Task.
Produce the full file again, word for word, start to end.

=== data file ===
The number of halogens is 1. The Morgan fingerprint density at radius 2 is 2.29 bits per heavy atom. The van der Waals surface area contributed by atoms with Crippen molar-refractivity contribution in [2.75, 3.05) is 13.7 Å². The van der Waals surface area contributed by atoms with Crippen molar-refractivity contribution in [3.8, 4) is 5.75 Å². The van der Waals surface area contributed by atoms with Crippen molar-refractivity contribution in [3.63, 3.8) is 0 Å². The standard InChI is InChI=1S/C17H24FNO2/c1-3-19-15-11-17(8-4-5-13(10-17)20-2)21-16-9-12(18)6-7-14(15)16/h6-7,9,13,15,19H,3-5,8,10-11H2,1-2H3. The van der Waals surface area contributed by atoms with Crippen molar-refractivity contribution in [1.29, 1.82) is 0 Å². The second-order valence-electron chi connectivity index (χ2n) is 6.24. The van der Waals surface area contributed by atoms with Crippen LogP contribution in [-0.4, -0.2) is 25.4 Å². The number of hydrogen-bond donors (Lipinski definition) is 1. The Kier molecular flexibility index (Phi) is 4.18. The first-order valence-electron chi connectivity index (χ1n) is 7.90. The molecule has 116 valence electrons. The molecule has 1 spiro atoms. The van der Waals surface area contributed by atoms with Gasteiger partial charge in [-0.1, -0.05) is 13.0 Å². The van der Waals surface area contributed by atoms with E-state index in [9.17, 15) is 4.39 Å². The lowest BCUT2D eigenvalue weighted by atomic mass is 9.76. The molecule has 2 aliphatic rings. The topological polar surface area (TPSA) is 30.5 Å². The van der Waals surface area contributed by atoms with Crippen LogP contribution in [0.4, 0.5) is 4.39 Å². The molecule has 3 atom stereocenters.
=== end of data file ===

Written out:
The number of halogens is 1. The Morgan fingerprint density at radius 2 is 2.29 bits per heavy atom. The van der Waals surface area contributed by atoms with Crippen molar-refractivity contribution in [2.75, 3.05) is 13.7 Å². The van der Waals surface area contributed by atoms with Crippen molar-refractivity contribution in [3.8, 4) is 5.75 Å². The van der Waals surface area contributed by atoms with Crippen molar-refractivity contribution in [3.63, 3.8) is 0 Å². The standard InChI is InChI=1S/C17H24FNO2/c1-3-19-15-11-17(8-4-5-13(10-17)20-2)21-16-9-12(18)6-7-14(15)16/h6-7,9,13,15,19H,3-5,8,10-11H2,1-2H3. The van der Waals surface area contributed by atoms with Crippen molar-refractivity contribution in [1.29, 1.82) is 0 Å². The second-order valence-electron chi connectivity index (χ2n) is 6.24. The van der Waals surface area contributed by atoms with Crippen LogP contribution in [-0.4, -0.2) is 25.4 Å². The number of hydrogen-bond donors (Lipinski definition) is 1. The Kier molecular flexibility index (Phi) is 4.18. The first-order valence-electron chi connectivity index (χ1n) is 7.90. The molecule has 116 valence electrons. The molecule has 1 spiro atoms. The van der Waals surface area contributed by atoms with Gasteiger partial charge in [-0.1, -0.05) is 13.0 Å². The van der Waals surface area contributed by atoms with E-state index in [9.17, 15) is 4.39 Å². The lowest BCUT2D eigenvalue weighted by atomic mass is 9.76. The molecule has 2 aliphatic rings. The topological polar surface area (TPSA) is 30.5 Å². The van der Waals surface area contributed by atoms with Crippen LogP contribution in [0.4, 0.5) is 4.39 Å². The molecule has 3 atom stereocenters.